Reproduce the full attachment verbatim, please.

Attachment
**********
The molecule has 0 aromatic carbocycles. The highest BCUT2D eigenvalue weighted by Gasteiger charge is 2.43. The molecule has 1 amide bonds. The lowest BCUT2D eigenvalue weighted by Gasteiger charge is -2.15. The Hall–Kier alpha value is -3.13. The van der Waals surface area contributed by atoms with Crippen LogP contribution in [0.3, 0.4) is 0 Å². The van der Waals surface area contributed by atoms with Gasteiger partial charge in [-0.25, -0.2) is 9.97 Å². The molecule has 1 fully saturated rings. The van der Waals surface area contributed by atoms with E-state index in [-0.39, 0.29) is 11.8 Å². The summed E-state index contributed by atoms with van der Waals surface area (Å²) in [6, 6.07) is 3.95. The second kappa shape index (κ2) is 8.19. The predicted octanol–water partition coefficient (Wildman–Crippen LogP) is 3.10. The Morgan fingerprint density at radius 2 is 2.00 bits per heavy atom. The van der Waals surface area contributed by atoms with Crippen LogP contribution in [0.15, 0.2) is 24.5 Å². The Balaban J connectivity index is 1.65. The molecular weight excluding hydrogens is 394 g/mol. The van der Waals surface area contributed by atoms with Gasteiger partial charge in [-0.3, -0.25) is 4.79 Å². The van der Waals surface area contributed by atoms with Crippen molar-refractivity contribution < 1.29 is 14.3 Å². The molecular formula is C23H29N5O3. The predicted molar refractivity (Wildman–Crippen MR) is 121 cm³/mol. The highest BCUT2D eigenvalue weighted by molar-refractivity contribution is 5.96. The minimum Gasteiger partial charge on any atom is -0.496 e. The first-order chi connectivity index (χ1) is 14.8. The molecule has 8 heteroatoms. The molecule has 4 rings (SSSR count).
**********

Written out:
The molecule has 0 aromatic carbocycles. The highest BCUT2D eigenvalue weighted by Gasteiger charge is 2.43. The molecule has 1 amide bonds. The lowest BCUT2D eigenvalue weighted by Gasteiger charge is -2.15. The Hall–Kier alpha value is -3.13. The van der Waals surface area contributed by atoms with Crippen LogP contribution in [0.3, 0.4) is 0 Å². The van der Waals surface area contributed by atoms with Gasteiger partial charge in [-0.25, -0.2) is 9.97 Å². The molecule has 1 fully saturated rings. The van der Waals surface area contributed by atoms with E-state index in [-0.39, 0.29) is 11.8 Å². The summed E-state index contributed by atoms with van der Waals surface area (Å²) in [6, 6.07) is 3.95. The second kappa shape index (κ2) is 8.19. The predicted octanol–water partition coefficient (Wildman–Crippen LogP) is 3.10. The Morgan fingerprint density at radius 2 is 2.00 bits per heavy atom. The van der Waals surface area contributed by atoms with Crippen LogP contribution in [0.15, 0.2) is 24.5 Å². The Balaban J connectivity index is 1.65. The molecular weight excluding hydrogens is 394 g/mol. The van der Waals surface area contributed by atoms with Gasteiger partial charge in [-0.3, -0.25) is 4.79 Å². The van der Waals surface area contributed by atoms with Crippen molar-refractivity contribution < 1.29 is 14.3 Å². The molecular formula is C23H29N5O3. The predicted molar refractivity (Wildman–Crippen MR) is 121 cm³/mol. The highest BCUT2D eigenvalue weighted by molar-refractivity contribution is 5.96. The minimum Gasteiger partial charge on any atom is -0.496 e. The first-order chi connectivity index (χ1) is 14.8. The molecule has 8 heteroatoms. The molecule has 4 rings (SSSR count).